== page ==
Meniscal tears can cause pain in the knee as well as mechanical symptoms including locking, catching, intermittent sharp pains, and sometimes even a sensation of giving way. The majority of meniscal tears are degenerative but sometimes a single injury can suddenly extend a developing tear, causing it to become symptomatic and painful. Unfortunately, because of the instability (movement) of the torn fragment of the meniscus and its limited blood supply, meniscal tears generally do not heal or regenerate themselves. The edges of these degenerative tears tend to be fragmented and frayed without clean edges. This factor, combined with a poor blood supply, indicates that most meniscal tears cannot be effectively repaired, or sewn back together. Most require arthroscopic partial menisectomy; a removal of the torn and damaged portion of the meniscus.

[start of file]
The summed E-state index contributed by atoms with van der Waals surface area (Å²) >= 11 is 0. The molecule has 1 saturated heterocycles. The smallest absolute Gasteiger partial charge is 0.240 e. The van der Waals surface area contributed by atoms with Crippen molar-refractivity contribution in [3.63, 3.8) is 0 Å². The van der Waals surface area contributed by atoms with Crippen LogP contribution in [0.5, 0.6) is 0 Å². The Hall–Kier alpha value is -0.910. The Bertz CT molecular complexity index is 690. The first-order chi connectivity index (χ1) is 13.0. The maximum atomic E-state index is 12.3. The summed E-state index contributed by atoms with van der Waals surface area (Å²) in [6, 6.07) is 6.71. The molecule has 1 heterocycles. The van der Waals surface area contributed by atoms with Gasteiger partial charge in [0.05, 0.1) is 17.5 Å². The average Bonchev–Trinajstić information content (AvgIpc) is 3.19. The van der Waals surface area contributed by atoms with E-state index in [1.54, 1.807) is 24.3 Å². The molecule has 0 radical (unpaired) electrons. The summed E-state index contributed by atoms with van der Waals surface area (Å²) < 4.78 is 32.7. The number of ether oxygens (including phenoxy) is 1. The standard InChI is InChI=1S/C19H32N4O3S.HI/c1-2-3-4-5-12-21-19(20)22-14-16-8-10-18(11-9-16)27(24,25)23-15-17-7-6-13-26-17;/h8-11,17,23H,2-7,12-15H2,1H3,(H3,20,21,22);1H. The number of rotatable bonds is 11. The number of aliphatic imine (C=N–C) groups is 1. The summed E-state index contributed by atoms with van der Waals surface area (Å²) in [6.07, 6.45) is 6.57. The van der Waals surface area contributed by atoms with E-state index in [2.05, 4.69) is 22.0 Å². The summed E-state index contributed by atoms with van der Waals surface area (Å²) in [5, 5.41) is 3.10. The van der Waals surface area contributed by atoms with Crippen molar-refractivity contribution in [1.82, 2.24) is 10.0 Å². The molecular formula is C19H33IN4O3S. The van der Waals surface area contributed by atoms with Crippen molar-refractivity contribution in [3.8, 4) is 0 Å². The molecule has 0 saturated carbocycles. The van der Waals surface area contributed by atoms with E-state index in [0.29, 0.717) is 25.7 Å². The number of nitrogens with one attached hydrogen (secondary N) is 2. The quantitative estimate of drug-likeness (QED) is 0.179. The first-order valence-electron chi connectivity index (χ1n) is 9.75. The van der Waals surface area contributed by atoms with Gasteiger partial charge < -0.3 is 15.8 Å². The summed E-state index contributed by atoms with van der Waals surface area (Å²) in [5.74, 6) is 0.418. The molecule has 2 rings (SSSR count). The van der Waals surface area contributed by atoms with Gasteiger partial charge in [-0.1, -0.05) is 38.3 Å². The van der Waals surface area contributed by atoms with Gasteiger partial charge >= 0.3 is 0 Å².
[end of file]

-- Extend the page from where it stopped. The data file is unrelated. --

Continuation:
This information is provided by Dr. Steven Chudik. It is not to be used for diagnosis and treatment. For a proper evaluation and diagnosis, contact Dr. Chudik at firstname.lastname@example.org/, or 630-324-0402.